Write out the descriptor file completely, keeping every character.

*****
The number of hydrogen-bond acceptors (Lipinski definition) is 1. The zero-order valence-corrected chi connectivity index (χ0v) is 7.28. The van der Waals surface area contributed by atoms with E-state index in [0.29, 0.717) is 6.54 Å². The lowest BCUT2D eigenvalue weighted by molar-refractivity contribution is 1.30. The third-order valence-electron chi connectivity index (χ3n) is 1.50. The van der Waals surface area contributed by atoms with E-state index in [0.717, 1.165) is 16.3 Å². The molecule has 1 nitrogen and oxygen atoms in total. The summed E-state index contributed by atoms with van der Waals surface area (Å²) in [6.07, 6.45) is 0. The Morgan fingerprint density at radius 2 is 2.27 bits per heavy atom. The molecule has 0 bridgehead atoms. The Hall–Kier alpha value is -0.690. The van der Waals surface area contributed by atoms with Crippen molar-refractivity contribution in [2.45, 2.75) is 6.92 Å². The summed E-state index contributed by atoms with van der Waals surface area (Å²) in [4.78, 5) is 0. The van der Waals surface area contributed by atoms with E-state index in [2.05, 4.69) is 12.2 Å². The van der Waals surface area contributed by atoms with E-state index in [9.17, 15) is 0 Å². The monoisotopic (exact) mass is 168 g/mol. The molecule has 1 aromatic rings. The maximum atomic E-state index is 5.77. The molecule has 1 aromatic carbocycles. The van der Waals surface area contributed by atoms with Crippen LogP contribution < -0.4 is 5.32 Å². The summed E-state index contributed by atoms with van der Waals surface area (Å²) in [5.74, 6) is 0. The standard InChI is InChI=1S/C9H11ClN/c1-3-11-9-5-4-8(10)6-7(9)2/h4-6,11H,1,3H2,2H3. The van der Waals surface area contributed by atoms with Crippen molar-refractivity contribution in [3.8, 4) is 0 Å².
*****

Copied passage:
The number of hydrogen-bond acceptors (Lipinski definition) is 1. The zero-order valence-corrected chi connectivity index (χ0v) is 7.28. The van der Waals surface area contributed by atoms with E-state index in [0.29, 0.717) is 6.54 Å². The lowest BCUT2D eigenvalue weighted by molar-refractivity contribution is 1.30. The third-order valence-electron chi connectivity index (χ3n) is 1.50. The van der Waals surface area contributed by atoms with E-state index in [0.717, 1.165) is 16.3 Å². The molecule has 1 nitrogen and oxygen atoms in total. The summed E-state index contributed by atoms with van der Waals surface area (Å²) in [6.07, 6.45) is 0. The Morgan fingerprint density at radius 2 is 2.27 bits per heavy atom. The molecule has 0 bridgehead atoms. The Hall–Kier alpha value is -0.690. The van der Waals surface area contributed by atoms with Crippen molar-refractivity contribution in [2.45, 2.75) is 6.92 Å². The summed E-state index contributed by atoms with van der Waals surface area (Å²) in [4.78, 5) is 0. The van der Waals surface area contributed by atoms with E-state index in [2.05, 4.69) is 12.2 Å². The van der Waals surface area contributed by atoms with E-state index in [9.17, 15) is 0 Å². The monoisotopic (exact) mass is 168 g/mol. The molecule has 1 aromatic rings. The maximum atomic E-state index is 5.77. The molecule has 1 aromatic carbocycles. The van der Waals surface area contributed by atoms with Crippen LogP contribution < -0.4 is 5.32 Å². The summed E-state index contributed by atoms with van der Waals surface area (Å²) in [5.74, 6) is 0. The standard InChI is InChI=1S/C9H11ClN/c1-3-11-9-5-4-8(10)6-7(9)2/h4-6,11H,1,3H2,2H3. The van der Waals surface area contributed by atoms with Crippen molar-refractivity contribution in [3.8, 4) is 0 Å².